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(Photo/Fr. Leo Remington)
By The Skanner News | The Skanner News
Published: 19 January 2022

St. Andrew presented its annual Martin Luther King Jr. Awards at mass on Sunday, Jan. 16. Since 2002, the parish has honored people whose service embodies the values of Dr. King, who used nonviolence, civil disobedience and christian teaching to advance the cause of civil rights in America.

Two awards are given each year: one honoring a parishioner for works of service, and another an individual or group working for social justice in the greater metropolitan area. At the Sunday closest to the national holiday celebrating Dr. King, these awards reassert the parish’s belief in what Dr. King called, in his 1994 Nobel Peace Prize acceptance speech, his “audacious faith in the future of mankind.”

This year John Wolfe, committee co-chair, delivered a moving tribute to Dr. King in his introductory remarks. He reminded a pandemic-reduced but rapt congregation that King had been only 35 years old when he received the Nobel Prize, and described in cinematic detail the scene at the Lorraine Motel in Memphis, just four years later, when his life was taken by an assassin’s bullet.

Parish Service Award

st andrew mlk awards tony jones medTony Jones accepting the Parish Service award. (Photo/Fr. Leo Remington)The 2022 Parish Service Award honored the leadership and inspiration of Tony Jones, who is prominent both in the parish and in the African American Catholic Community of Oregon, where he is currently serving his second three-year term as chair. A graduate of Rutgers, Tony and earned his master’s in urban planning in Chicago at the University of Illinois.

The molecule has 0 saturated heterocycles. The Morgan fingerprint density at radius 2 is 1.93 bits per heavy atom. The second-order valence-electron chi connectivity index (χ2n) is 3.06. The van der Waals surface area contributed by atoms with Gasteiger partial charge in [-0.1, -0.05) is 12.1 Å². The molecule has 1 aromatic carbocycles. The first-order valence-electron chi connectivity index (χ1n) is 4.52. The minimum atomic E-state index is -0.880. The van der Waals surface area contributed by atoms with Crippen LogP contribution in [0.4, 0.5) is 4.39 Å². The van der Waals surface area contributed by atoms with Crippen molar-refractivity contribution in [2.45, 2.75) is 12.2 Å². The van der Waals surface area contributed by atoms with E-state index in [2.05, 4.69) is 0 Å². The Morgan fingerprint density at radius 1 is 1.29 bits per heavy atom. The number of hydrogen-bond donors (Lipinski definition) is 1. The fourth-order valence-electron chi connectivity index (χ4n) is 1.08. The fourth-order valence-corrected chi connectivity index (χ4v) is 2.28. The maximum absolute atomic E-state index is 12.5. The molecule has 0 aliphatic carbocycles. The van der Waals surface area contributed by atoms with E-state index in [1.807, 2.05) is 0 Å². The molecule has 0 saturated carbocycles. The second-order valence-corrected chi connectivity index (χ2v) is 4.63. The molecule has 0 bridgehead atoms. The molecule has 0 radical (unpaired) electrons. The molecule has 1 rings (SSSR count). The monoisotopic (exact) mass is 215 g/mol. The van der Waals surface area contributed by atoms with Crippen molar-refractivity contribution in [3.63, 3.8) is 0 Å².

In an emotional acceptance speech, Tony thanked, with “deep gratitude and humility,” a long list of people who have touched and helped him along the way. The litany ended with two very special friends: Trish Bradley, whose pride and admiration for Tony had, moments before, shined through her announcement of the award; and his mentor, Robert Hughley, Ph.D., a civil rights activist since the late 40s, when he and his college roommate, Ralph Abernathy, agreed to take a bus ride to Georgia and risk arrest. Like Hughley, who turns 96 in February, Tony is a convert to Catholicism and a man of deep faith.

Tony concluded with an affectionate tribute to his foster mother, Ruby Dixon, who taught him: “If you see something that needs to be done, do it.” Tony has been “seeing it and doing it” ever since, both in Oakland, where he worked on affordable housing and, since 1992, in Portland, where he has managed two programs providing business support to minority contractors.

Community Service Award

st andrew mlk 2022 Khalid Maxie Patrick Elijah Michelle MosesKhalid Maxie and Patrick Elijah present the Community Service award to Michelle Moses, accepting for her husband Terrance Moses. (Photo/Fr. Leo Remington)This year’s award for Community Service went to Terrance Moses, who founded Neighbors Helping Neighbors in 2016 as a modest project to remove trash for the homeless campers living along the Peninsula Crossing Trail and, in less than 7 years, expanded it to servicing camps from St. Johns east to the Cully neighborhood, and from Jantzen Beach south to Alberta Street. On a daily basis, Terrance delivers 15,000-16,000 pounds of trash to the dump, meanwhile distributing sandwiches and toiletries as he makes his camp visits. Because he understands that the most common complaint from housed neighbors is the trash accumulating around the camps, he sees this mission as a diplomatic bridge between the housed and the unhoused. From the beginning, he has asked the campers that they be polite to neighbors, and that they help him load the truck when he arrives to pick up the now-filled bags he left the week before.

In addition, Terrance also does the maintenance work for the Women’s Village in Kenton, a project of Catholic Charities. And he participates in the projects sponsored by Portland Covenant Church, where his family worships. In fact, at the last minute, he remembered he was leading a team cleaning King Elementary School Sunday morning, which was how his congregation honored Dr. King. As his wife Michelle (Lambert) Moses graciously accepted the award on his behalf, she acknowledged, “Terrance really does have a servant’s heart.”

Guest speaker Cameron Whitten reported on the progress and achievements of Brown Hope and the Black Resilience Fund, both of which he founded and runs. In 2021, St. Andrew recognized Cameron with the MLK Community Service Award for this important work.

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